The Relationship Between A President And Cherokee Chief Before The Trail Of Tears

May 27, 2015

The forced relocation of Native Americans is considered by historians to be one of the darkest periods for America. In a new book released this month, NPR Morning Edition co-host Steve Inskeep digs into the back story of what led to the 1830 Indian Removal Act, which started the process of tribes being moved to undeveloped western parts of the country.

In Jacksonland: President Andrew Jackson, Cherokee Chief John Ross and a Great American Land Grab, the unusual relationship between the men is examined. They started as allies in the War of 1812, with Ross and his tribe helping U.S. forces, but after being elected president in 1828, Jackson decides moving Indians out of areas east of the Mississippi River is in the best interest of the country.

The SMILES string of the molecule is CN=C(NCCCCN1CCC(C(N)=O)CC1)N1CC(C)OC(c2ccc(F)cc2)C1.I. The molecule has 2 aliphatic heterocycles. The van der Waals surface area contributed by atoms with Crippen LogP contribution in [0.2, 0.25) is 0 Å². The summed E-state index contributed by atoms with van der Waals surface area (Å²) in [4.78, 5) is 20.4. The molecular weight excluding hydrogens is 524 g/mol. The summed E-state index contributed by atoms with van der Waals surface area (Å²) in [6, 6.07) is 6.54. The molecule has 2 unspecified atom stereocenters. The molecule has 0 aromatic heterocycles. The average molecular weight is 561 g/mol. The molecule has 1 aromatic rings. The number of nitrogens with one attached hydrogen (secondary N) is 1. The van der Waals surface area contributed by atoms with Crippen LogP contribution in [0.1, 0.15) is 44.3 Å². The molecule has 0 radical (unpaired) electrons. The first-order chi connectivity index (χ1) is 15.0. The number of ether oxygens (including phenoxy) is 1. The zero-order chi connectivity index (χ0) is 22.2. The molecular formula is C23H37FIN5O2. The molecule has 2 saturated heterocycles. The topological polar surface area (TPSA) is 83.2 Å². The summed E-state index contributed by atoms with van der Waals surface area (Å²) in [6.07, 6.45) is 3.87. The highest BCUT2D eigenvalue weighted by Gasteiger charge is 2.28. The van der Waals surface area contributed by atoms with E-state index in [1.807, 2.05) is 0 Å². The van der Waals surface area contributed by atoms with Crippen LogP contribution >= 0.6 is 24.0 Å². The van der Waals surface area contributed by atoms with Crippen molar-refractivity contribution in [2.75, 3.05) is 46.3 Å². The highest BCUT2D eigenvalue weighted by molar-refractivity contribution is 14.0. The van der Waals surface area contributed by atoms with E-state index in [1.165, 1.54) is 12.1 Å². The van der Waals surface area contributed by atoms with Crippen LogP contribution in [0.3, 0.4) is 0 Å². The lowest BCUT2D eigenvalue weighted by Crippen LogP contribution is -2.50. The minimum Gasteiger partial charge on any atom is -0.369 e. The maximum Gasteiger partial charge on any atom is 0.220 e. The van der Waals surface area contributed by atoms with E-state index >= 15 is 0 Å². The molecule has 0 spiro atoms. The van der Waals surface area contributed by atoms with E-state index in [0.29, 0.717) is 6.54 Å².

While some tribal leaders accepted it, Ross fought back, employing tactics that in later years would be used by other minority groups seeking to assert their rights in the U.S. Ross even took his case to the U.S. Supreme Court, but it was a losing battle, with the five major tribes eventually being relocated. The long journey that was endured became known as the Trail of Tears, with thousands dying from starvation or disease. Many were brought through Arkansas, some over land trails, others up the Arkansas River to Oklahoma.

In an interview with KUAR News, Inskeep discusses what his research showed him, as well as other Arkansas connections, including that Ross' first wife died during her passage through the state, and it's believed was buried near Little Rock. You can hear the full interview above.